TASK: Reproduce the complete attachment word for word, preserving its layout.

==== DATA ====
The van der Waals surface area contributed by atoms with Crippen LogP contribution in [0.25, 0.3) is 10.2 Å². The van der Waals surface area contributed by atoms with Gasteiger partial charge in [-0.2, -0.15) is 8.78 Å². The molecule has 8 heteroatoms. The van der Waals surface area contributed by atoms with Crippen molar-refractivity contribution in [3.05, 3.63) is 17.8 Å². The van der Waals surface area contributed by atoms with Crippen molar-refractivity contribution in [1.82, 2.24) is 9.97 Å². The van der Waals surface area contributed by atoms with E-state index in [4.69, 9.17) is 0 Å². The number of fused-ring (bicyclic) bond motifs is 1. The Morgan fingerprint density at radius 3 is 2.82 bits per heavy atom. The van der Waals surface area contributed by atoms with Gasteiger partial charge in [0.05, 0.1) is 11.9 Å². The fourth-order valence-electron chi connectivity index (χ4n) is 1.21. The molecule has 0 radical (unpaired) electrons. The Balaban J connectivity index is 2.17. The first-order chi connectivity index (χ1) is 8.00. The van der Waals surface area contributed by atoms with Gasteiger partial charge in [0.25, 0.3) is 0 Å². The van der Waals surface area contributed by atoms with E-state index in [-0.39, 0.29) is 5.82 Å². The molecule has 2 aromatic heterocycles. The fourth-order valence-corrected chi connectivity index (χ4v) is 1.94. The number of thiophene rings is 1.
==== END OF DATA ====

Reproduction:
The van der Waals surface area contributed by atoms with Crippen LogP contribution in [0.25, 0.3) is 10.2 Å². The van der Waals surface area contributed by atoms with Gasteiger partial charge in [-0.2, -0.15) is 8.78 Å². The molecule has 8 heteroatoms. The van der Waals surface area contributed by atoms with Crippen molar-refractivity contribution in [3.05, 3.63) is 17.8 Å². The van der Waals surface area contributed by atoms with Crippen molar-refractivity contribution in [1.82, 2.24) is 9.97 Å². The van der Waals surface area contributed by atoms with E-state index in [4.69, 9.17) is 0 Å². The number of fused-ring (bicyclic) bond motifs is 1. The Morgan fingerprint density at radius 3 is 2.82 bits per heavy atom. The van der Waals surface area contributed by atoms with Gasteiger partial charge in [0.05, 0.1) is 11.9 Å². The fourth-order valence-electron chi connectivity index (χ4n) is 1.21. The molecule has 0 radical (unpaired) electrons. The Balaban J connectivity index is 2.17. The first-order chi connectivity index (χ1) is 8.00. The van der Waals surface area contributed by atoms with Gasteiger partial charge in [0.25, 0.3) is 0 Å². The van der Waals surface area contributed by atoms with E-state index in [-0.39, 0.29) is 5.82 Å². The molecule has 2 aromatic heterocycles. The fourth-order valence-corrected chi connectivity index (χ4v) is 1.94. The number of thiophene rings is 1.